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Wednesday, Aug 29, 2012
CONSUMER ALERT: STAY AWAY FROM STORM-CHASING SCAMMERS
LITTLE ROCK - Severe weather often strikes quickly in Arkansas, and unfortunately, sometimes con artists will strike just as quickly thereafter.
Scammers known as "storm chasers" are known to take advantage of unsuspecting storm victims by offering home-repair and debris-removal services following severe weather. These types of scams often involve door-to-door solicitations with the promise of doing repair work quickly and cheaply, but only if consumers pay for the services upfront.
With the remnants of Hurricane Isaac expected to impact the State this week, Attorney General Dustin McDaniel today issued this Consumer Alert. McDaniel warned consumers to use caution and avoid those who would cash in on a consumers' plight following severe weather events in the Natural State.
"We can experience a wide range of severe weather in Arkansas, and that weather can leave home and property damage in its wake," McDaniel said. "Understandably, consumers need repairs made as soon as possible, but falling into a con artist's trap only makes recovering from a storm more difficult."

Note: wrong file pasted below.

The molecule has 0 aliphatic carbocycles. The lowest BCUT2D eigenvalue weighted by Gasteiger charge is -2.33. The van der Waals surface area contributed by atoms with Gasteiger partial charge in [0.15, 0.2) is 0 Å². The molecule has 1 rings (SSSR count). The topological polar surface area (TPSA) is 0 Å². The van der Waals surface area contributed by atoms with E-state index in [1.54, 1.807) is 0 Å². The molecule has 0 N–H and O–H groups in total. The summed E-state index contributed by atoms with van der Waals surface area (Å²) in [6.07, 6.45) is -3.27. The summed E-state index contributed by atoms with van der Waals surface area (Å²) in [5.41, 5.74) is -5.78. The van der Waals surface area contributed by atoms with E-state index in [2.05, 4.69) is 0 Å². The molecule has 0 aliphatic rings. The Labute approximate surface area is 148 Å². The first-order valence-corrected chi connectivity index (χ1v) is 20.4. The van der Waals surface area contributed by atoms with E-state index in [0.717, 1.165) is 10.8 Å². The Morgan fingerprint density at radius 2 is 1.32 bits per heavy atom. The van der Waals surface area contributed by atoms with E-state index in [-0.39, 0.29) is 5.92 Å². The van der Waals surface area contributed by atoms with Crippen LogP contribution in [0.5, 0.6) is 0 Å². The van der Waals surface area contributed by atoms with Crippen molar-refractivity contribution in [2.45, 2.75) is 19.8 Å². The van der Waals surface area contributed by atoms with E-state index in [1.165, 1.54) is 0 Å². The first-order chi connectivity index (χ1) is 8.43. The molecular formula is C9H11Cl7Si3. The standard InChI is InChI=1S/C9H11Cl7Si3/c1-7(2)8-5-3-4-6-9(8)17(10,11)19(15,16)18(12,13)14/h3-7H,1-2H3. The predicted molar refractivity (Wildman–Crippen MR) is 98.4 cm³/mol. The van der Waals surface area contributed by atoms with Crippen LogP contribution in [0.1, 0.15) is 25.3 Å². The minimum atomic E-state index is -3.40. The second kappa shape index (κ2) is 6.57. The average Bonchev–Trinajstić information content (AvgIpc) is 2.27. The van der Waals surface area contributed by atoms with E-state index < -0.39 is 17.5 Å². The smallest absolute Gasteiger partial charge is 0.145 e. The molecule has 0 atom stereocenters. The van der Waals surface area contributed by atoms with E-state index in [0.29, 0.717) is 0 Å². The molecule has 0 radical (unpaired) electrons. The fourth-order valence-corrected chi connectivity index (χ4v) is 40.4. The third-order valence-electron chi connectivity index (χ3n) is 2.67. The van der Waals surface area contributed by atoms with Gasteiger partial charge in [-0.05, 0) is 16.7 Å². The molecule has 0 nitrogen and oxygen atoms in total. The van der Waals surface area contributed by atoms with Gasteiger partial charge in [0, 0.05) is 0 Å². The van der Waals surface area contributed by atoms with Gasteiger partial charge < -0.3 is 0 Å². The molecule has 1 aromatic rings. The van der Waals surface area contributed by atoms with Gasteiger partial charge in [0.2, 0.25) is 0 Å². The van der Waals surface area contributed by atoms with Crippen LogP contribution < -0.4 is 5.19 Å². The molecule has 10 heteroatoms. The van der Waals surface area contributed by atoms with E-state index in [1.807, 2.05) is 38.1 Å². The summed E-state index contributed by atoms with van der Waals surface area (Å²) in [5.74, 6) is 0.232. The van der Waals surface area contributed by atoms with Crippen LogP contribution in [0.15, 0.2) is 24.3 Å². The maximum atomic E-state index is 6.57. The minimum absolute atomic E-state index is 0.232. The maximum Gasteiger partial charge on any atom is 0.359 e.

McDaniel offered these suggestions to help Arkansans choose legitimate contractors for home-repair or debris-removal services:
• While it may be necessary to have repairs completed quickly, avoid door-to-door solicitors who promise "special" or "one-time" offers. Take some time to find reputable contractors and try to get at least three written estimates. Be wary of anyone who uses high-pressure sales tactics.
• Use a contractor you already know, or ask friends and family for references. Also, consider checking with the Better Business Bureau. Additionally, visit aclb.arkansas.gov to see if a contractor is licensed by the Arkansas Contractors Licensing Board.
• In the event of a large-scale storm, counties and cities may have their own cleanup efforts underway. Double-check with municipal officials if a contractor claims to be authorized by a city or county to clean up debris or tree limbs.
• Put everything in writing. Enter into contracts that detail exactly the work that is to be completed, any warranties or guarantees, and the costs involved. For consumers expecting to receive insurance proceeds to cover the cost of repairs, contact the insurance carrier directly rather than authorizing the contractor to negotiate with the insurance carrier.
• Never pay the entire cost of a project in advance. Paying one-third in advance, one-third halfway through the job and another third upon completion helps to assure that a project will be completed.
• Don't forget that, under Arkansas law, contracts resulting from a home-solicitation sale are generally required to include a buyer's right to cancel within three days after the contract is signed.
For more information about "storm chaser" scams or other consumer-related issues, visit the website of the Attorney General's Consumer Protection Division,
or call the Attorney General's Consumer Protection Hotline at (800) 482-8982 or (501) 682-2341.
Connect With Dustin
Phone:(501) 682-2007 or 1-800-482-8982
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